By Leith van Onselen
RPData, provided and interesting tidbit of information in its 2012 Capital Markets Report (available for download here), where it noted [my emphasis]:
The Australian housing sector is the country’s largest and, arguably, most important asset class. The total value of homes across the country as at December 2011 was $4.54 trillion.
Admittedly, RPData’s estimate of the value of Australia’s housing market is above the official Reserve Bank of Australia (RBA) estimate of $4,13 trillion as at June 2011.
Australia’s expenditure-based GDP in calendar year 2011 was $1.44 trillion, meaning that the Australian housing market was 3.15 times the size of the Australian economy according to RP Data! (or 2.95 times as at June 2011 according to the RBA estimate)
In order to put the sheer size of Australia’s housing market into perspective, the below table compares RP Data’s estimate against other Anglo nations, namely; New Zealand, the United Kingdom, Canada and the United States:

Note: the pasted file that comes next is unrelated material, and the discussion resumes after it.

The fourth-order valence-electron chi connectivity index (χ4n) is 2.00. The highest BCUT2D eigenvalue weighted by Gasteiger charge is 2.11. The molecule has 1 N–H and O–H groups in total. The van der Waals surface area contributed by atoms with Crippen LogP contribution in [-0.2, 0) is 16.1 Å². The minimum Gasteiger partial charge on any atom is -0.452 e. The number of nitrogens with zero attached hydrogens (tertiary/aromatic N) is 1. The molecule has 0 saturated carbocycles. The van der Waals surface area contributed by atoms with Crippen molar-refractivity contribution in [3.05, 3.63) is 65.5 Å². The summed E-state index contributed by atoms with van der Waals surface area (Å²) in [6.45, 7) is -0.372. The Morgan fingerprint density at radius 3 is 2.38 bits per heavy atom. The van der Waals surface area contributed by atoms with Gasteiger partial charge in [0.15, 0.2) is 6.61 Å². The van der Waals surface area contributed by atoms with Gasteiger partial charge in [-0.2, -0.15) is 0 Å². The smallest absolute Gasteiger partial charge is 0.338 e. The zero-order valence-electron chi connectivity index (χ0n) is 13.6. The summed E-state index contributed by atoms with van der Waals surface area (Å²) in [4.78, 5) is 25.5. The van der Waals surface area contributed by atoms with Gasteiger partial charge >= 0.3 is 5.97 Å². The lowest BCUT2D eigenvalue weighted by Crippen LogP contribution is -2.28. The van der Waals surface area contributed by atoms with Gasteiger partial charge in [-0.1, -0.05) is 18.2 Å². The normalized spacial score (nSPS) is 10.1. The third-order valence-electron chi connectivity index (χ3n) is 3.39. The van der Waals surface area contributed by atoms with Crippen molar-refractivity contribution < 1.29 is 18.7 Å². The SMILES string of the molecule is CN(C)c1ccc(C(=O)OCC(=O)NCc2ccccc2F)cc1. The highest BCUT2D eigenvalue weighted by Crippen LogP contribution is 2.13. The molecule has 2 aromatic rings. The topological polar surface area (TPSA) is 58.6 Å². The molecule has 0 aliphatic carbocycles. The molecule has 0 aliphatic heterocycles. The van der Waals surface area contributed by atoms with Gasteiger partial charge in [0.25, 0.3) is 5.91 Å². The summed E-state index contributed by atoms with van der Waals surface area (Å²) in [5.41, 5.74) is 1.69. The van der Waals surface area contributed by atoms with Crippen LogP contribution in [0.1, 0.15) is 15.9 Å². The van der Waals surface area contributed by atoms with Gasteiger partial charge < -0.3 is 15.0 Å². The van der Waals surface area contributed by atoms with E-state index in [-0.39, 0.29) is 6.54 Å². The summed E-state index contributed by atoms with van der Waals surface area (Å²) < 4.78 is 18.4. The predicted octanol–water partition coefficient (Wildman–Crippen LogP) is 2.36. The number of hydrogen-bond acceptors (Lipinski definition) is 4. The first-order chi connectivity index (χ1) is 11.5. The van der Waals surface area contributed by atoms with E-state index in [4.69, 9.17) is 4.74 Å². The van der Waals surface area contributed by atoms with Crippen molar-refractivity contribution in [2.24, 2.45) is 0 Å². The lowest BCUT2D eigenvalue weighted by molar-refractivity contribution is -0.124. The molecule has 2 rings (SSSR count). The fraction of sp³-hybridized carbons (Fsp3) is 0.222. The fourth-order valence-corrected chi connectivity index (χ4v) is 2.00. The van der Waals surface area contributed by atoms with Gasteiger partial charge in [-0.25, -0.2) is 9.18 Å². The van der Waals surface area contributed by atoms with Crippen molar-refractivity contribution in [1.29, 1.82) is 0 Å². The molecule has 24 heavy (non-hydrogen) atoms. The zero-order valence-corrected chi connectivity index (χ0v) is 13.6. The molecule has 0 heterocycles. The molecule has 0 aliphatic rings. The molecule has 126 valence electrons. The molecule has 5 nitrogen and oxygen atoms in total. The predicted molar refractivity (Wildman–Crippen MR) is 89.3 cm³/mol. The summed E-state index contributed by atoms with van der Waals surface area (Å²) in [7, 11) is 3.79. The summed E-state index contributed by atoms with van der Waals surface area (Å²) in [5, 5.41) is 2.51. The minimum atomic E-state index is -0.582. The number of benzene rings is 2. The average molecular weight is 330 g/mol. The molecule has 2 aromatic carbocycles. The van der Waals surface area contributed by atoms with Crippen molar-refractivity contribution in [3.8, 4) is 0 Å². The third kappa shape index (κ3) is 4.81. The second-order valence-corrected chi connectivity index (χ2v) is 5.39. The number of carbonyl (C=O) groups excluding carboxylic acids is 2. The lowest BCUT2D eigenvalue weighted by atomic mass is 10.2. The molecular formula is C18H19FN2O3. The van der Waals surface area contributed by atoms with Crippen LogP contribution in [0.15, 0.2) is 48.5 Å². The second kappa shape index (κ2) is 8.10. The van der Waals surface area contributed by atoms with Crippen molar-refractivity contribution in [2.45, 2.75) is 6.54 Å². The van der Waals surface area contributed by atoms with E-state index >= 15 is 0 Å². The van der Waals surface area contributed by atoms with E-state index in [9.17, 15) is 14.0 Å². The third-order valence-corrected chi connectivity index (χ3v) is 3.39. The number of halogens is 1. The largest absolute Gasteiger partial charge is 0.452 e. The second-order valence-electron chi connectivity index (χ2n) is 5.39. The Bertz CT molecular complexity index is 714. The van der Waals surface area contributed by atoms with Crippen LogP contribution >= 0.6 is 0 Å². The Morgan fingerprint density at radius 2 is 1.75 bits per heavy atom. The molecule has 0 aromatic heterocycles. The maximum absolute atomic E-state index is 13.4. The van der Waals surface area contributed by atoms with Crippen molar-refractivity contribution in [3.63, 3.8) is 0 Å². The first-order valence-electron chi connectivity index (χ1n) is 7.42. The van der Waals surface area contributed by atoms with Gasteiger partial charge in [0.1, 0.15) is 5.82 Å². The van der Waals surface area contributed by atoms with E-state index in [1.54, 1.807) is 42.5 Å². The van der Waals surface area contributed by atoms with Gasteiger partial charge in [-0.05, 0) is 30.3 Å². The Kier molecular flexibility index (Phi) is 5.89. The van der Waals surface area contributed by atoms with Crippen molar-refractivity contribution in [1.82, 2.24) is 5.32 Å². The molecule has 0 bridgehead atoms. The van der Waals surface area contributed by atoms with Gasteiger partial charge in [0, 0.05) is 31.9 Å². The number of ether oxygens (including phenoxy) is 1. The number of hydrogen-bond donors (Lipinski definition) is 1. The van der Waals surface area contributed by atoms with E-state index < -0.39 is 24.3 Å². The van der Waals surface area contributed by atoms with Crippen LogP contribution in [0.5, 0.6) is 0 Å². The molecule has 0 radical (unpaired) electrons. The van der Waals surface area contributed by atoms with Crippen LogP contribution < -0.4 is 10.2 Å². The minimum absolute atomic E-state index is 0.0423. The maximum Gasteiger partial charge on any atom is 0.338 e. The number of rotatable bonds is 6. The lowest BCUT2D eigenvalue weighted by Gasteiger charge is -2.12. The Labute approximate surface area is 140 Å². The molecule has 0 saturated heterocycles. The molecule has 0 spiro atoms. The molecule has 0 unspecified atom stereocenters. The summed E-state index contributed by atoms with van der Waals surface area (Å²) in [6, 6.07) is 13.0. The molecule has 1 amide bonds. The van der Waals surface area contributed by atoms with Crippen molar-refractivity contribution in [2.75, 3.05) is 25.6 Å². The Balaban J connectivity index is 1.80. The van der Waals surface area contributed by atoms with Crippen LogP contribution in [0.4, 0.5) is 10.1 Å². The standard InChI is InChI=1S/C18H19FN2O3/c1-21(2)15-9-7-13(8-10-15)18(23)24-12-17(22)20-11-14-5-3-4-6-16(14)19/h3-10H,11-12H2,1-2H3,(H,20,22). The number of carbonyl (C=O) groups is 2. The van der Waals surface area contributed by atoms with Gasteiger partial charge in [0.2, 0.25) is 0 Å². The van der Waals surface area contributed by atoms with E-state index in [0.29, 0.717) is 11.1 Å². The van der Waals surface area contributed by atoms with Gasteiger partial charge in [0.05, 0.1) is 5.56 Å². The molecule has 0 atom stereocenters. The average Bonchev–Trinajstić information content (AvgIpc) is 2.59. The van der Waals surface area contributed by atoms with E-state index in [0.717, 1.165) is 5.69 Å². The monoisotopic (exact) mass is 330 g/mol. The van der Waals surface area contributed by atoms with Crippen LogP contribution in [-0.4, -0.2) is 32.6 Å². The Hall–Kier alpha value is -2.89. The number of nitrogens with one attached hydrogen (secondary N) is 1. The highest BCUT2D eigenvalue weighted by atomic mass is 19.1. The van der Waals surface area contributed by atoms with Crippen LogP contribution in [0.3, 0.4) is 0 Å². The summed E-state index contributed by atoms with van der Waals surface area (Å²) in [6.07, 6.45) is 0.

As you can see, Australia leads the pack with New Zealand close behind. Australia’s housing market relative to the economy is also roughly three times that of the United States.
Not surprisingly, given the above data, Australians and New Zealanders also have a far higher proportion of their wealth tied-up in housing rather than financial assets (charts from the IMF):
With so much of the economy tied-up in housing, let’s hope that the old adage: “you can’t go wrong with bricks and mortar” holds true.